Orders can be taken over telephone +447958740034 (UK).   

Designer decades: step back in time for prom dress inspiration

Proms are becoming ever more popular up and down the country – and so it’s becoming ever more imperative to find the right inspiration for your choice of dress. Do you really want to look like everybody else on your big night? To merge into the background like a wallflower on the edge of the dancefloor? Or do you want to stand out from the crowd and mesmerise by looking fantastic and simply timeless? If the answer’s the latter then you might consider looking back for inspiration – that is, to one of four decades that proved utterly iconic in the fashion stakes…

The big band bopping look of the ’40s

First off is a decade-defined style that, on the surface, may seem a little out of leftfield for prom dresses. The 1940s was the era of fabric shortages (hence hem lines got shorter) and colours became more primary (although floral designs came back with a bang in the second half of the decade following the end of the Second World War). And yet, when it comes to dressy women’s fashion, the ’40s were also a time of big band dances; an opportunity to let your hair down and throw yourself about in figure-hugging garb that also allowed for full freedom of movement on the dancefloor. In that sense, you may conclude, what could be better as a unique but figure-showcasing and unrestrictive prom dress?

Vintage Prom dresses

The fitted but fun elegance of the ’50s

The 1950s is a great decade from which to take inspiration for a prom dress – and that’s because it boasted more variety than you might imagine in terms of women’s fashion. Christian Dior’s ‘New Look’ dress started a revolution – it’s maybe the ultimate party look with its fitted waist but then fabulously generous and fun mushrooming-out dress beneath. Offering just as much physical freedom as a ’40s number, this style also smartly understates thighs and hips but accentuates curves – in the right places! By contrast, the ’50s also delivered the far slinkier ‘wiggle’ or ‘pencil’ skirt/ dress (think Marilyn Monroe) and, at totally the other end of the scale, the rock ‘n’ roll-associated pin-up look – a style for a real alternative but intriguing approach to vintage prom dresses, for sure!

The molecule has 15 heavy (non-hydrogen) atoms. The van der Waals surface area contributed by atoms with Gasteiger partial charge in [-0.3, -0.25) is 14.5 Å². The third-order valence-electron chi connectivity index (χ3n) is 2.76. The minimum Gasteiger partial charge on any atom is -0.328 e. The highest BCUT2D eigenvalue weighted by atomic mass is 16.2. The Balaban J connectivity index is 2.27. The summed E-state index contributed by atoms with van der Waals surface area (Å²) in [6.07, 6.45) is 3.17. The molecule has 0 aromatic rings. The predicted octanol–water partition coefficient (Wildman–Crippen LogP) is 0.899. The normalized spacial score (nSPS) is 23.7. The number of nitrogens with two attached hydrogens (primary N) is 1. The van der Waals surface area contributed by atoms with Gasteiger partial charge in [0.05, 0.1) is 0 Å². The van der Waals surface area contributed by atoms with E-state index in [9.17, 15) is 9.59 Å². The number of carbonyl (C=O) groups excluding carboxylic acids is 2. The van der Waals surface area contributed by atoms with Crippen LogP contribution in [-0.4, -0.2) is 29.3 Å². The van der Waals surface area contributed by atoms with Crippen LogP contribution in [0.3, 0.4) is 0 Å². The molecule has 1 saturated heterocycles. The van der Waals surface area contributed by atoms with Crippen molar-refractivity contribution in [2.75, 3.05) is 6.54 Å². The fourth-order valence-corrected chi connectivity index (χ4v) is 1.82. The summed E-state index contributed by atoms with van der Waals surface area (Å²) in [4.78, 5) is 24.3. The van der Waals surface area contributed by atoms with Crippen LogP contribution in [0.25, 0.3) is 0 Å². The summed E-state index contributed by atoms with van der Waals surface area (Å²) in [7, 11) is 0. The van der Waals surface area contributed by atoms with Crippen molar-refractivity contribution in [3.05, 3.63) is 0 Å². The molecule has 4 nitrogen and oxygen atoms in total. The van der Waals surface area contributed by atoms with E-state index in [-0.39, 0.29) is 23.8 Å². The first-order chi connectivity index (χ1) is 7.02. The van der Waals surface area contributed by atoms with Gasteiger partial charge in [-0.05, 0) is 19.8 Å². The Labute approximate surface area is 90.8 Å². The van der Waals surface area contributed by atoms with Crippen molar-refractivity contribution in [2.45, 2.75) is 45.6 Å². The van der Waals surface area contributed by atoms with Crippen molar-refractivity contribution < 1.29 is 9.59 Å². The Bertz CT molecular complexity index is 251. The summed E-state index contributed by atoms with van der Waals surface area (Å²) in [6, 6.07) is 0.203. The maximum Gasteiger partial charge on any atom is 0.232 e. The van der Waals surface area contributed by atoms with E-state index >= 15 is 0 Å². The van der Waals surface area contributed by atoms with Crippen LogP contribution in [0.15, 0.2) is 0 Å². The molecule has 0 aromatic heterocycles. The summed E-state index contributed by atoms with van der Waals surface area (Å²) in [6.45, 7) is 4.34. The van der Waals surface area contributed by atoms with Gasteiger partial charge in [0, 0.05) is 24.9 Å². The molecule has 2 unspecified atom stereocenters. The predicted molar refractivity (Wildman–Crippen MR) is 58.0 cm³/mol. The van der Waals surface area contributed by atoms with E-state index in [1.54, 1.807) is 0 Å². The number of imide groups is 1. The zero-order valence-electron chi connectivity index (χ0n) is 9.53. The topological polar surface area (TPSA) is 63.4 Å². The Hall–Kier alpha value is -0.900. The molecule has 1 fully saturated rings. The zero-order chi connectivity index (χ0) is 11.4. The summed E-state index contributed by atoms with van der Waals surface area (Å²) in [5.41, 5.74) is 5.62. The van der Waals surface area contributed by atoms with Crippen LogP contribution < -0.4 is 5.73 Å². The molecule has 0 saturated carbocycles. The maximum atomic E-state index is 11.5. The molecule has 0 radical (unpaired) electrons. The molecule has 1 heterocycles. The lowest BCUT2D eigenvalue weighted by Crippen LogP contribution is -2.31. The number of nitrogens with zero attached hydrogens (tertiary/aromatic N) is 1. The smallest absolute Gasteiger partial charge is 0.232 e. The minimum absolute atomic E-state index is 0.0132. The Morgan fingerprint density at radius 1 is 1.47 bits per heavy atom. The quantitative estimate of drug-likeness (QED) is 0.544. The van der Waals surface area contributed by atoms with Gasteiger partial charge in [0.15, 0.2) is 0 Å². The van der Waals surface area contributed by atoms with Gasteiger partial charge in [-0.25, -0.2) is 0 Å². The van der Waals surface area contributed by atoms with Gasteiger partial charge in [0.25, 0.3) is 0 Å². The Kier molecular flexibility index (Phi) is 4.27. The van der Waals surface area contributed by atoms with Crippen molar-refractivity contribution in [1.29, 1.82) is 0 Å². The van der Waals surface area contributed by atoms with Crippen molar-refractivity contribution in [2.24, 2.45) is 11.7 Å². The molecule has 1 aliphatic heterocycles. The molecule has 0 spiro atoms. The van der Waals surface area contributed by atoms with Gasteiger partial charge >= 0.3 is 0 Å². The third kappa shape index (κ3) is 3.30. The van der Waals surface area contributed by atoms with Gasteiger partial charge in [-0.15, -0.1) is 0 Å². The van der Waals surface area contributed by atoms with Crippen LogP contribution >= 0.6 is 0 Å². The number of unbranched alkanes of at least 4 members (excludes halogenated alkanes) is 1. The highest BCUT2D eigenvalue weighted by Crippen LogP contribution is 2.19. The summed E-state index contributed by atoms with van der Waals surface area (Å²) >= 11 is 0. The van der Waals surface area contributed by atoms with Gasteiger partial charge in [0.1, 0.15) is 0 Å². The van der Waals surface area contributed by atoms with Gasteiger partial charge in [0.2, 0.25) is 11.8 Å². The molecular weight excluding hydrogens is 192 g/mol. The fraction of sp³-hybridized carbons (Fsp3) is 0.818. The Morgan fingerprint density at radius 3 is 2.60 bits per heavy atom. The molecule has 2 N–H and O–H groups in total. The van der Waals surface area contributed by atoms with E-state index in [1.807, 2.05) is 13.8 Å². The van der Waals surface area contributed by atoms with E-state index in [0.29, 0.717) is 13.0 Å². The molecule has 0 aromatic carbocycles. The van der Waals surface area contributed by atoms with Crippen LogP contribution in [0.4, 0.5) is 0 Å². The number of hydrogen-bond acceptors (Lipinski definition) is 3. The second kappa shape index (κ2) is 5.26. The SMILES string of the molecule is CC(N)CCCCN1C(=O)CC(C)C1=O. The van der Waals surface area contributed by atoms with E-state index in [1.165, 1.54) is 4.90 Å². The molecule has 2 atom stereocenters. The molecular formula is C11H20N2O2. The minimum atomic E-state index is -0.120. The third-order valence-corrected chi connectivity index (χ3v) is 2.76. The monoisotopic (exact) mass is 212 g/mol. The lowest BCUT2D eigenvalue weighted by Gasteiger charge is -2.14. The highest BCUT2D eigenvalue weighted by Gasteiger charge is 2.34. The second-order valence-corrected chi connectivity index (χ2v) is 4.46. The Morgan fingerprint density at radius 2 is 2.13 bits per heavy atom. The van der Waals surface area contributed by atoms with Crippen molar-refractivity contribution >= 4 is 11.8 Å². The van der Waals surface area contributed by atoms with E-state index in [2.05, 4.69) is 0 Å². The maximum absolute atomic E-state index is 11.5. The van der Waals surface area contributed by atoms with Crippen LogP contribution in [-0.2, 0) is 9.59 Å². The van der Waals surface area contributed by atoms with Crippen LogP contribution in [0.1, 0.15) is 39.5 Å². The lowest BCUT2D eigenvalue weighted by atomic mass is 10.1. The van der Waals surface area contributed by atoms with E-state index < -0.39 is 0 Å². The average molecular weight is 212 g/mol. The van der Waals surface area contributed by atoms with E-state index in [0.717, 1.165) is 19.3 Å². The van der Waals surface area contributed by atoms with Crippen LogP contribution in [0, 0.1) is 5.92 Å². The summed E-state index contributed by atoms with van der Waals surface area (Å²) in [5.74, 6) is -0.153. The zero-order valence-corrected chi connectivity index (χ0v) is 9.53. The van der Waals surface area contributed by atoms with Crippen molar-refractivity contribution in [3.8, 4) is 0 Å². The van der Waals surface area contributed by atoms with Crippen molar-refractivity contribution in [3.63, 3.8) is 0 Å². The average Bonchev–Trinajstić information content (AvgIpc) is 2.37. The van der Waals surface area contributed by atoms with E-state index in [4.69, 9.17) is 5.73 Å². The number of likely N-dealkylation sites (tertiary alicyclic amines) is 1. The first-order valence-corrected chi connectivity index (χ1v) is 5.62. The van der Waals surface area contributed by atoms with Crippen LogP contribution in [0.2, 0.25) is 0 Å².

The swinging invention of the ’60s

The notion of the ‘Swinging Sixties’ passed into legend almost as soon as the 1960s ended – and endures to this day and, no doubt, will forever. An era of liberation like never before (most of all for the disposable-income-enriched young), it’s fair to say that fashion truly exploded in this decade – you may even say it went a little crazy. But why not? It was all about experimentation, with a real ‘anything goes’ attitude. The Mary Quant-esque mini-skirt was ubiquitous, of course, but when it came to dresses, geometric prints in bold, dynamic colours dominated in swing-style trapeze/ tent designs (think all those iconic snaps of Twiggy). Offering flattering silhouettes and designed to go along with big eye-catching earrings, chunky-heels and a ‘beehive’ or ‘pixie’ haircut, such dresses would make for an unforgettable prom look; don’t doubt it!

The eye-popping looks of the ’80s

And, finally, here’s a nod to the looks – like it or not – from the era that’s sometimes referred to as ‘the decade that taste forgot’. To be fair, though, it’s surely a little harsh to describe the ’80s in those terms, given how much of today’s catwalk clobber and high street fashion quite obviously takes inspiration from its styles. A prom dress look influenced by this era would definitely be all about glamour; we’re talking bright, vibrant shades and sequins galore with high-heeled stilettos – or, taking it down a notch or two, a slightly more demure look with t strapless satin numbers accessorised by long opera gloves (think Julia Roberts in Pretty Woman). Alternatively, take your lead from early Madonna and properly mix it up – blend the ’50s pin up look with ruffly mini-skirts for that punky but oh-so cool take on the prom dress. Desperately Seeking Susan? Seriously looking sensational, more like!

Leave a Reply
back top